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Stocks have first back-to-back gains since sell-off began

The unoccupied NYSE trading floor, closed temporarily for

The unoccupied NYSE trading floor, closed temporarily for the first time in 228 years as a result of coronavirus concerns. Credit: AP / Kearney Ferguson


 

Stocks scored their first back-to-back gains Wednesday since a brutal sell-off began five weeks ago, but much of an early rally faded late in the day as a last-minute dispute threatened to hold up a $2 trillion economic rescue package in Congress.

The S&P 500 rose 1.2%, bringing its two-day gain to 10.6%. It had been up 5.1% earlier in the day as Congress moved closer to approving the plan to provide badly needed aid to an economy that has been ravaged by the coronavirus. The market is now down nearly 27% since setting a record high a month ago.

Many on Wall Street say they don’t think stocks have hit bottom yet, but optimism rose after the White House and Senate leaders announced an agreement on the aid bill early Wednesday. A vote had been expected in the Senate by the end of the day, but then some lawmakers balked at the proposed bill.

Senators Tim Scott, Ben Sasse and Lindsey Graham said that they found a “drafting error” in the legislation that could give employers incentives to lay off employees. Afterward, Sen. Bernie Sanders said he would put a hold on the bill unless the three Republican senators dropped their objections to it.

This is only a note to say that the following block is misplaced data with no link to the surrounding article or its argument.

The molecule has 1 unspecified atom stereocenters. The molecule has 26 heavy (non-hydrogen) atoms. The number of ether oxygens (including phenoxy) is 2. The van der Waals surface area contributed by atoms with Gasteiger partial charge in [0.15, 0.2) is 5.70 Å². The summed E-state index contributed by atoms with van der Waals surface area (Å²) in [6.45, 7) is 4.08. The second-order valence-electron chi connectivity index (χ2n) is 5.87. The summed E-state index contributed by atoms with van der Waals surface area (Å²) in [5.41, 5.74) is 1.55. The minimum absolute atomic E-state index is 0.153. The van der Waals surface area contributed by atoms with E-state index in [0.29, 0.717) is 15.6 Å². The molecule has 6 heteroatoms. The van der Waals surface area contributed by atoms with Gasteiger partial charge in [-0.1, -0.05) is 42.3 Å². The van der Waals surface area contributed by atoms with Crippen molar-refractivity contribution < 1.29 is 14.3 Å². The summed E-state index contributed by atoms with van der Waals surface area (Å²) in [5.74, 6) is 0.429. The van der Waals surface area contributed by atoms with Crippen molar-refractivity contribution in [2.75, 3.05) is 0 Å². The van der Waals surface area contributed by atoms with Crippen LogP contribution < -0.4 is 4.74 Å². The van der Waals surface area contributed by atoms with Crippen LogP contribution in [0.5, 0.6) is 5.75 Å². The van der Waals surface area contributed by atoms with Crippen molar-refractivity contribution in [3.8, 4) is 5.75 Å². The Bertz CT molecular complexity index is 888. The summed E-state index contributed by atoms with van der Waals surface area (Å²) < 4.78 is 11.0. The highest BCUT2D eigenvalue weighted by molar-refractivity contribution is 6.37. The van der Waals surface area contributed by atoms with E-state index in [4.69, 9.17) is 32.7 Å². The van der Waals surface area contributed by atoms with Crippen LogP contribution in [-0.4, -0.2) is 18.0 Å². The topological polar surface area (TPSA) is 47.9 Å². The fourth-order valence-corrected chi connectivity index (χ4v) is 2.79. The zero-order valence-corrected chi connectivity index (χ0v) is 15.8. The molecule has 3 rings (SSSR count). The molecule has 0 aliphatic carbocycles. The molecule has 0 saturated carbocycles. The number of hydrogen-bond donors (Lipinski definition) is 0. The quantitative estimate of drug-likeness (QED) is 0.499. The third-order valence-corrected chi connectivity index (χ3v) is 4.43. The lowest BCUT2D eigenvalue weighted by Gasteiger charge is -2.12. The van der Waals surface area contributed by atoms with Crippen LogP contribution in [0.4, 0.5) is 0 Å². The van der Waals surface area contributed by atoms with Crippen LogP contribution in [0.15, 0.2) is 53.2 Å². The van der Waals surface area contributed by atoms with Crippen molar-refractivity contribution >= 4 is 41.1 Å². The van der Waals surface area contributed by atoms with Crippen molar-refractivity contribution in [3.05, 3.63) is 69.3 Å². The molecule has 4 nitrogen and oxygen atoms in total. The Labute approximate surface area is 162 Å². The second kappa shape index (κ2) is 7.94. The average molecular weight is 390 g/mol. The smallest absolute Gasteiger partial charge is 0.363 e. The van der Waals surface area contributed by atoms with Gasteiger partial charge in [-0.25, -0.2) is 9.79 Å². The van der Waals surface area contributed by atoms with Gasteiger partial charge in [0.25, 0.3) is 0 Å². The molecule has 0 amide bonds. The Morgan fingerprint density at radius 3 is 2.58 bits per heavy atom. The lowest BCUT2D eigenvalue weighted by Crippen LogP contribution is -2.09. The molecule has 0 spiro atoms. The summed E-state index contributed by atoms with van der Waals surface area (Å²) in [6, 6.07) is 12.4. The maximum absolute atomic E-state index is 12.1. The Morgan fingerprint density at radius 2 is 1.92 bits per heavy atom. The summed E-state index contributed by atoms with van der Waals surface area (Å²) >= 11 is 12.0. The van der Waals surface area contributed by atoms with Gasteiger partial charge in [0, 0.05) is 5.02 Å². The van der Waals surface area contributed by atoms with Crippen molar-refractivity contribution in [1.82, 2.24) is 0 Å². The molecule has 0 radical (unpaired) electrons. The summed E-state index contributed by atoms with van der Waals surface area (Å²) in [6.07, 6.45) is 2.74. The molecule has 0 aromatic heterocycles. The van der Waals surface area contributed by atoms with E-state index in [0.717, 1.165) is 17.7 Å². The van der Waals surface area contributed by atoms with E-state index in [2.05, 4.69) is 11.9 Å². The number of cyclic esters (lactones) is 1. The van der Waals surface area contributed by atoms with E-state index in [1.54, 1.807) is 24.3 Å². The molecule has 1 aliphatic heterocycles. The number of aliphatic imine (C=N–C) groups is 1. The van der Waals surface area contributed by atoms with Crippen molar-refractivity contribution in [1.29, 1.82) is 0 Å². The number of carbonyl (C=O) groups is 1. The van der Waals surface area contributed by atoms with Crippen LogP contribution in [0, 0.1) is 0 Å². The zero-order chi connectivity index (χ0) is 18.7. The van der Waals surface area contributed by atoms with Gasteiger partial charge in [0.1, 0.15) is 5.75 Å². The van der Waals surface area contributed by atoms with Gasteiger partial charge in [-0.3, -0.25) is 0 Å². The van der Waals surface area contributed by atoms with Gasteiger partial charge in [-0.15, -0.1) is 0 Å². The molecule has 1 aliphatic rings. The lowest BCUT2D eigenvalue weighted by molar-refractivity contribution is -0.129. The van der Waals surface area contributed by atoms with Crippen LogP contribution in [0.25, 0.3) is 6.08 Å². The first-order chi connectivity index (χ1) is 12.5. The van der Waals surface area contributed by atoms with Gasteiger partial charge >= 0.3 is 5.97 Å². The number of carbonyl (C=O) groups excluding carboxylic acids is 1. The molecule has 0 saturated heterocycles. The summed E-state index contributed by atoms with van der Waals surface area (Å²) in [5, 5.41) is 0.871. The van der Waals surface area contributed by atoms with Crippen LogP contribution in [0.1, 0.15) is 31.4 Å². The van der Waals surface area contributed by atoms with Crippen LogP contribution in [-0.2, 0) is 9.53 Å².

Investors were anxiously waiting for the aid in the rescue package, which lawmakers hope will help blunt the blow to the economy as businesses shut down to slow the spread of the coronavirus.

“They're hitting on all the right elements of what the U.S. economy needs during the shutdown to bridge itself to the other side to open up economic activity,” said Darrell Cronk, chief investment officer of Wells Fargo Wealth and Investment Management.

But even optimists say the package provides just the second leg of three that markets need to regain lasting confidence. The Federal Reserve and central banks are also offering tremendous aid by cutting interest rates and supporting lending markets, but investors say they need to see the number of new infections peak and begin to decline before they can feel comfortable knowing how deep the looming economic downturn will be.

“There's a lot of bad news, there's very little tangible good news and there's a lot of uncertainty in between,” said Jack Ablin, chief investment officer at Cresset.

“It's too early to call a bottom because there's way too much uncertainty,” said Tony Rodriguez, head of fixed income strategy at Nuveen.

“The bottom implies it's not going lower, and I don't think that,” he said. “For it to become a bottom, you would need to see much better news coming out on the health care side of this.”


 

On Wednesday, the S&P 500 was down as much as 1.6% in the morning before it turned decisively higher. It ended the day up 28.23 points to 2,475.56. The Dow Jones Industrial Average rose 495.64 points, or 2.4%, to 21,200.55. It had been up more than 1,300 points before the rally faded. The Nasdaq swung from a gain of 3.4% to a loss of 0.5% as it dropped 33.56 points to 7,384.30.

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